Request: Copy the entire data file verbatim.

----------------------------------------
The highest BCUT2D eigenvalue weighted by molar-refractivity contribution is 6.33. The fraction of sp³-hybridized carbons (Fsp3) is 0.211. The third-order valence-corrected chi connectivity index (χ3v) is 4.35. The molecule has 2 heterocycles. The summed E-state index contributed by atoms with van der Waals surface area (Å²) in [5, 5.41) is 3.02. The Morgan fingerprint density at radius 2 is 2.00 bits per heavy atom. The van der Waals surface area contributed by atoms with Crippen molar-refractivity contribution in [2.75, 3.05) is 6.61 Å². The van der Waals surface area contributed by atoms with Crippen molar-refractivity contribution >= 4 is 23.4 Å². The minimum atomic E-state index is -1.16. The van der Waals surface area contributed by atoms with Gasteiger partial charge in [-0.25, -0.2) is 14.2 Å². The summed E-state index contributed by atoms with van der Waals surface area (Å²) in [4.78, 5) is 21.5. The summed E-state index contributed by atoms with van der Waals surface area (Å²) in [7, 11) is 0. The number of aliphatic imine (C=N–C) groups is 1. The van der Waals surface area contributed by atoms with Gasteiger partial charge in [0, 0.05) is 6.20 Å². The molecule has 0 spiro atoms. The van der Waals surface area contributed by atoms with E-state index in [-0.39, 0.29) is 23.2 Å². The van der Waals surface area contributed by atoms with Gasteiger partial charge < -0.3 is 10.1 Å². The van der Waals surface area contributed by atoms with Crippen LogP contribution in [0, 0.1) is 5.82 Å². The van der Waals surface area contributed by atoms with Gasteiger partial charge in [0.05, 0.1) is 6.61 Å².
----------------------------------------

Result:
The highest BCUT2D eigenvalue weighted by molar-refractivity contribution is 6.33. The fraction of sp³-hybridized carbons (Fsp3) is 0.211. The third-order valence-corrected chi connectivity index (χ3v) is 4.35. The molecule has 2 heterocycles. The summed E-state index contributed by atoms with van der Waals surface area (Å²) in [5, 5.41) is 3.02. The Morgan fingerprint density at radius 2 is 2.00 bits per heavy atom. The van der Waals surface area contributed by atoms with Crippen molar-refractivity contribution in [2.75, 3.05) is 6.61 Å². The van der Waals surface area contributed by atoms with Crippen molar-refractivity contribution >= 4 is 23.4 Å². The minimum atomic E-state index is -1.16. The van der Waals surface area contributed by atoms with Gasteiger partial charge in [-0.25, -0.2) is 14.2 Å². The summed E-state index contributed by atoms with van der Waals surface area (Å²) in [4.78, 5) is 21.5. The summed E-state index contributed by atoms with van der Waals surface area (Å²) in [7, 11) is 0. The number of aliphatic imine (C=N–C) groups is 1. The van der Waals surface area contributed by atoms with Gasteiger partial charge in [0, 0.05) is 6.20 Å². The molecule has 0 spiro atoms. The van der Waals surface area contributed by atoms with E-state index in [-0.39, 0.29) is 23.2 Å². The van der Waals surface area contributed by atoms with Gasteiger partial charge < -0.3 is 10.1 Å². The van der Waals surface area contributed by atoms with Crippen LogP contribution in [0, 0.1) is 5.82 Å². The van der Waals surface area contributed by atoms with Gasteiger partial charge in [0.05, 0.1) is 6.61 Å².